First transfer of nuclear propulsion technology in six decades

  • Compared with conventional submarines, nuclear-powered subs are usually larger and need more expensive infrastructure and maintenance.
  • The majority of submarines in operation currently are conventional diesel-electric models, which are smaller and generally cheaper to maintain.
  • Australia does not have the expertise to build its own nuclear submarines so it had to buy or acquire the ability to build its fleet from either the US or the UK.
  • Australia had originally planned to buy diesel-powered submarines in a 90 billion Australian dollar ($60bn) deal agreed with France in 2016, but it abruptly scrapped that agreement in 2021 in favour of joining AUKUS. The decision set off a diplomatic firestorm with Paris, which has just recently abated with the election of Albanese.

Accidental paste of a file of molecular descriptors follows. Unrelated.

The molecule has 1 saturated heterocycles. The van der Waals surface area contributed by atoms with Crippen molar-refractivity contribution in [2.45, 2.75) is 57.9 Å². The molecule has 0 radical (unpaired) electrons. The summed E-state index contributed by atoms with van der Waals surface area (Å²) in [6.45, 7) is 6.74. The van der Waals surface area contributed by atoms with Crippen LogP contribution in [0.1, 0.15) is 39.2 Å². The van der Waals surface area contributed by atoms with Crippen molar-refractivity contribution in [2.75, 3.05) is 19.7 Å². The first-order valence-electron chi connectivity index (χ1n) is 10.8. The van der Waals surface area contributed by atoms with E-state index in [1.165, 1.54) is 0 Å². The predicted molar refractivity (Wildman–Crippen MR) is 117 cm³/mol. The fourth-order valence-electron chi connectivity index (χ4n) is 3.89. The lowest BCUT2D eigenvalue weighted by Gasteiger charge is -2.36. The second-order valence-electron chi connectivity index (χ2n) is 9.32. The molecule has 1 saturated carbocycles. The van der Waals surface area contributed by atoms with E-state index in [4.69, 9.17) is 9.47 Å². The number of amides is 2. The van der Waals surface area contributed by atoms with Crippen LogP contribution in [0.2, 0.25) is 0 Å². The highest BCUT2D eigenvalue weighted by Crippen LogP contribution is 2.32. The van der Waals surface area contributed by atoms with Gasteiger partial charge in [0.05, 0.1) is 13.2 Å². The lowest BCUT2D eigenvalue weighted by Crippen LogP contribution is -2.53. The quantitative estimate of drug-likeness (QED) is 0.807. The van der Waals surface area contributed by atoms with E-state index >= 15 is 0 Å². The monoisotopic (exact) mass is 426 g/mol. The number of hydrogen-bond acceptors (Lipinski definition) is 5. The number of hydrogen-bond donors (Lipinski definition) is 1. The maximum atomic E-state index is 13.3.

• The submarines deal marks the first time US-derived nuclear submarine technologies have been shared in more than 60 years. The previous and only other time was when Washington helped London design its undersea fleet.
  • Under the plan announced on Monday, the UK and Australia will eventually produce and operate a new class of nuclear-powered submarines — SSN AUKUS — which will be jointly built in both countries and will include the latest US technologies.
  • Australia’s acquisition of nuclear submarines will place it in a group of just seven countries that have such vessels, joining the US, Russia, China, the UK, France, and India.